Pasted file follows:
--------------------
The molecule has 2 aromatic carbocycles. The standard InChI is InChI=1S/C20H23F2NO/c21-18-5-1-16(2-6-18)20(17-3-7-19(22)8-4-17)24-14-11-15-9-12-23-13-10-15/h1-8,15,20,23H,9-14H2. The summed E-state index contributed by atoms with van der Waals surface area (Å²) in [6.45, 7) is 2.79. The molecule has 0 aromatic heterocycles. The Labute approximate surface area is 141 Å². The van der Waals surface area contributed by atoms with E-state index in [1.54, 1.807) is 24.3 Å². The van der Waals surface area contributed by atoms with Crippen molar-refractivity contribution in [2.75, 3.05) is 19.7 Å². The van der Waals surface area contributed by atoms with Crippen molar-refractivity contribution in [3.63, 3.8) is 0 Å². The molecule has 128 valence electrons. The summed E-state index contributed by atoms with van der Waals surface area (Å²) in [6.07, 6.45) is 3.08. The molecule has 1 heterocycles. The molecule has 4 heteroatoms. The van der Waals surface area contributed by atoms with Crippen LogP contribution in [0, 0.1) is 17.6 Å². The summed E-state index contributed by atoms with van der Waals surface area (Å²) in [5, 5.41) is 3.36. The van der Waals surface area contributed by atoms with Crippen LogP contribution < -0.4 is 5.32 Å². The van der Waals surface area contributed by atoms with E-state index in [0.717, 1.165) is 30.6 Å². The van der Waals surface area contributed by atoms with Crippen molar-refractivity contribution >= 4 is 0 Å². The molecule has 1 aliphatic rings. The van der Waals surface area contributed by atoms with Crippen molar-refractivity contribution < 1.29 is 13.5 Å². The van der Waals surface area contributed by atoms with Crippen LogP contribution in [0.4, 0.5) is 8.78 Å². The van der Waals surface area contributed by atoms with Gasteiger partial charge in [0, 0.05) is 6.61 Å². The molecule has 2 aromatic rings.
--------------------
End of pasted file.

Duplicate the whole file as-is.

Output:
The molecule has 2 aromatic carbocycles. The standard InChI is InChI=1S/C20H23F2NO/c21-18-5-1-16(2-6-18)20(17-3-7-19(22)8-4-17)24-14-11-15-9-12-23-13-10-15/h1-8,15,20,23H,9-14H2. The summed E-state index contributed by atoms with van der Waals surface area (Å²) in [6.45, 7) is 2.79. The molecule has 0 aromatic heterocycles. The Labute approximate surface area is 141 Å². The van der Waals surface area contributed by atoms with E-state index in [1.54, 1.807) is 24.3 Å². The van der Waals surface area contributed by atoms with Crippen molar-refractivity contribution in [2.75, 3.05) is 19.7 Å². The van der Waals surface area contributed by atoms with Crippen molar-refractivity contribution in [3.63, 3.8) is 0 Å². The molecule has 128 valence electrons. The summed E-state index contributed by atoms with van der Waals surface area (Å²) in [6.07, 6.45) is 3.08. The molecule has 1 heterocycles. The molecule has 4 heteroatoms. The van der Waals surface area contributed by atoms with Crippen LogP contribution in [0, 0.1) is 17.6 Å². The summed E-state index contributed by atoms with van der Waals surface area (Å²) in [5, 5.41) is 3.36. The van der Waals surface area contributed by atoms with Crippen LogP contribution < -0.4 is 5.32 Å². The van der Waals surface area contributed by atoms with E-state index in [0.717, 1.165) is 30.6 Å². The van der Waals surface area contributed by atoms with Crippen molar-refractivity contribution >= 4 is 0 Å². The molecule has 1 aliphatic rings. The van der Waals surface area contributed by atoms with Crippen molar-refractivity contribution < 1.29 is 13.5 Å². The van der Waals surface area contributed by atoms with Crippen LogP contribution in [0.4, 0.5) is 8.78 Å². The van der Waals surface area contributed by atoms with Gasteiger partial charge in [0, 0.05) is 6.61 Å². The molecule has 2 aromatic rings.